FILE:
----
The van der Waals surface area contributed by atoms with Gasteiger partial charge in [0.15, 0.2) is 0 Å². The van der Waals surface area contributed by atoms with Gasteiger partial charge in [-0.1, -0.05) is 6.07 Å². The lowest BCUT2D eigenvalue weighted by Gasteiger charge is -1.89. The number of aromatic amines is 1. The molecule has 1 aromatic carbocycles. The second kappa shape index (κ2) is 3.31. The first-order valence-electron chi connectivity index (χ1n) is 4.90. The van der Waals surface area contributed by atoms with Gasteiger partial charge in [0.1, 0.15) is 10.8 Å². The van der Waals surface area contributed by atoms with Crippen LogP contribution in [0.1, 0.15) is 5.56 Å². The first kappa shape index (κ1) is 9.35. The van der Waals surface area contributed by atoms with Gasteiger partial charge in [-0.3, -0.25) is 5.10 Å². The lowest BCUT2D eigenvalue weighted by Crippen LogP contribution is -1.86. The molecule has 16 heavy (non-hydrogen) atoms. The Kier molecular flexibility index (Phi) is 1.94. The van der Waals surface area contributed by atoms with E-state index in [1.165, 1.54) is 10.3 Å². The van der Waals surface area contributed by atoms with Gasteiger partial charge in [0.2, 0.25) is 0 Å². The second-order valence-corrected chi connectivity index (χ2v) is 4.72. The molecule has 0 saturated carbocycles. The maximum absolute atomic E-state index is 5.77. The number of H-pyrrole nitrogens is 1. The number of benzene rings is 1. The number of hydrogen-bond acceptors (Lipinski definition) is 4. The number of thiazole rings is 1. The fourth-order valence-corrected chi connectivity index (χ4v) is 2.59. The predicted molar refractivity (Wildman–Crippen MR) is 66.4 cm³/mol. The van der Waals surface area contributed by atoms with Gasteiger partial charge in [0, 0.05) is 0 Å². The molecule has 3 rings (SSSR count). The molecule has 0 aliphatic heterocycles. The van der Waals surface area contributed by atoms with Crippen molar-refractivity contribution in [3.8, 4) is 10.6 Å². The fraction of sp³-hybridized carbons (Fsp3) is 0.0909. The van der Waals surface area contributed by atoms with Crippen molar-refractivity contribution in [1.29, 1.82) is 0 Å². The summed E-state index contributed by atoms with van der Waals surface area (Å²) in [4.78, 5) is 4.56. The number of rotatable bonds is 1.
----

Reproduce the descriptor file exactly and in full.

The van der Waals surface area contributed by atoms with Gasteiger partial charge in [0.15, 0.2) is 0 Å². The van der Waals surface area contributed by atoms with Gasteiger partial charge in [-0.1, -0.05) is 6.07 Å². The lowest BCUT2D eigenvalue weighted by Gasteiger charge is -1.89. The number of aromatic amines is 1. The molecule has 1 aromatic carbocycles. The second kappa shape index (κ2) is 3.31. The first-order valence-electron chi connectivity index (χ1n) is 4.90. The van der Waals surface area contributed by atoms with Gasteiger partial charge in [0.1, 0.15) is 10.8 Å². The van der Waals surface area contributed by atoms with Crippen LogP contribution in [0.1, 0.15) is 5.56 Å². The first kappa shape index (κ1) is 9.35. The van der Waals surface area contributed by atoms with Gasteiger partial charge in [-0.3, -0.25) is 5.10 Å². The lowest BCUT2D eigenvalue weighted by Crippen LogP contribution is -1.86. The molecule has 16 heavy (non-hydrogen) atoms. The Kier molecular flexibility index (Phi) is 1.94. The van der Waals surface area contributed by atoms with E-state index in [1.165, 1.54) is 10.3 Å². The van der Waals surface area contributed by atoms with Gasteiger partial charge in [0.2, 0.25) is 0 Å². The second-order valence-corrected chi connectivity index (χ2v) is 4.72. The molecule has 0 saturated carbocycles. The maximum absolute atomic E-state index is 5.77. The number of H-pyrrole nitrogens is 1. The number of benzene rings is 1. The number of hydrogen-bond acceptors (Lipinski definition) is 4. The number of thiazole rings is 1. The fourth-order valence-corrected chi connectivity index (χ4v) is 2.59. The predicted molar refractivity (Wildman–Crippen MR) is 66.4 cm³/mol. The van der Waals surface area contributed by atoms with Gasteiger partial charge in [0, 0.05) is 0 Å². The molecule has 3 rings (SSSR count). The molecule has 0 aliphatic heterocycles. The van der Waals surface area contributed by atoms with Crippen molar-refractivity contribution in [3.8, 4) is 10.6 Å². The fraction of sp³-hybridized carbons (Fsp3) is 0.0909. The van der Waals surface area contributed by atoms with Crippen molar-refractivity contribution in [1.29, 1.82) is 0 Å². The summed E-state index contributed by atoms with van der Waals surface area (Å²) in [4.78, 5) is 4.56. The number of rotatable bonds is 1.